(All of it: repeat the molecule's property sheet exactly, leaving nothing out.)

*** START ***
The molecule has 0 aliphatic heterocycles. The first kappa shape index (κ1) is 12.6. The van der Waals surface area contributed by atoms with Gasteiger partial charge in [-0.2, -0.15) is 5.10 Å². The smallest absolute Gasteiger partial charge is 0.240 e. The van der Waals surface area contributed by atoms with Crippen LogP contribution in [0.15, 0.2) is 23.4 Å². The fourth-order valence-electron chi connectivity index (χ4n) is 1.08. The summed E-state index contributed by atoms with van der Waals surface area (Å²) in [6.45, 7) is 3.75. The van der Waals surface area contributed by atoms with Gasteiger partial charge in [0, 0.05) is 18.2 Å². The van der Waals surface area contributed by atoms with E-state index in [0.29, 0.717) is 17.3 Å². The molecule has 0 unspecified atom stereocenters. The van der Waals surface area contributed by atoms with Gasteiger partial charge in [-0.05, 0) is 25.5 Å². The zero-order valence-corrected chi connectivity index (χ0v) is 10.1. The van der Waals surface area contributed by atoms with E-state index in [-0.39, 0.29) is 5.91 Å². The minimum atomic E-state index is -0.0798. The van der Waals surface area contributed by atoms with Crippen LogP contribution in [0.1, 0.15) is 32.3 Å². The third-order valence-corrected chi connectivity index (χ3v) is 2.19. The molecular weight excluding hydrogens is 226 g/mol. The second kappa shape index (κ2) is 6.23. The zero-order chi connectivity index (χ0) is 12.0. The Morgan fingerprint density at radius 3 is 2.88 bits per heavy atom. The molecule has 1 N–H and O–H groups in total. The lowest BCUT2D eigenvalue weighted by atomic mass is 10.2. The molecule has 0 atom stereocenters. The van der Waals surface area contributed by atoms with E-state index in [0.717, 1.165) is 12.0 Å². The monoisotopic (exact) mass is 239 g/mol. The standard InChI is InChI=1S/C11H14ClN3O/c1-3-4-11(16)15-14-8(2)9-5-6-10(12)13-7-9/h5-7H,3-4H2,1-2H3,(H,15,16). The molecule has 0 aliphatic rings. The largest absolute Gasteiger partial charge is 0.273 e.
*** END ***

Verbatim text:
The molecule has 0 aliphatic heterocycles. The first kappa shape index (κ1) is 12.6. The van der Waals surface area contributed by atoms with Gasteiger partial charge in [-0.2, -0.15) is 5.10 Å². The smallest absolute Gasteiger partial charge is 0.240 e. The van der Waals surface area contributed by atoms with Crippen LogP contribution in [0.15, 0.2) is 23.4 Å². The fourth-order valence-electron chi connectivity index (χ4n) is 1.08. The summed E-state index contributed by atoms with van der Waals surface area (Å²) in [6.45, 7) is 3.75. The van der Waals surface area contributed by atoms with Gasteiger partial charge in [0, 0.05) is 18.2 Å². The van der Waals surface area contributed by atoms with E-state index in [0.29, 0.717) is 17.3 Å². The molecule has 0 unspecified atom stereocenters. The van der Waals surface area contributed by atoms with Gasteiger partial charge in [-0.05, 0) is 25.5 Å². The zero-order valence-corrected chi connectivity index (χ0v) is 10.1. The van der Waals surface area contributed by atoms with E-state index in [-0.39, 0.29) is 5.91 Å². The minimum atomic E-state index is -0.0798. The van der Waals surface area contributed by atoms with Crippen LogP contribution in [0.1, 0.15) is 32.3 Å². The third-order valence-corrected chi connectivity index (χ3v) is 2.19. The molecular weight excluding hydrogens is 226 g/mol. The second kappa shape index (κ2) is 6.23. The zero-order chi connectivity index (χ0) is 12.0. The Morgan fingerprint density at radius 3 is 2.88 bits per heavy atom. The molecule has 1 N–H and O–H groups in total. The lowest BCUT2D eigenvalue weighted by atomic mass is 10.2. The molecule has 0 atom stereocenters. The van der Waals surface area contributed by atoms with E-state index in [0.717, 1.165) is 12.0 Å². The monoisotopic (exact) mass is 239 g/mol. The standard InChI is InChI=1S/C11H14ClN3O/c1-3-4-11(16)15-14-8(2)9-5-6-10(12)13-7-9/h5-7H,3-4H2,1-2H3,(H,15,16). The molecule has 0 aliphatic rings. The largest absolute Gasteiger partial charge is 0.273 e.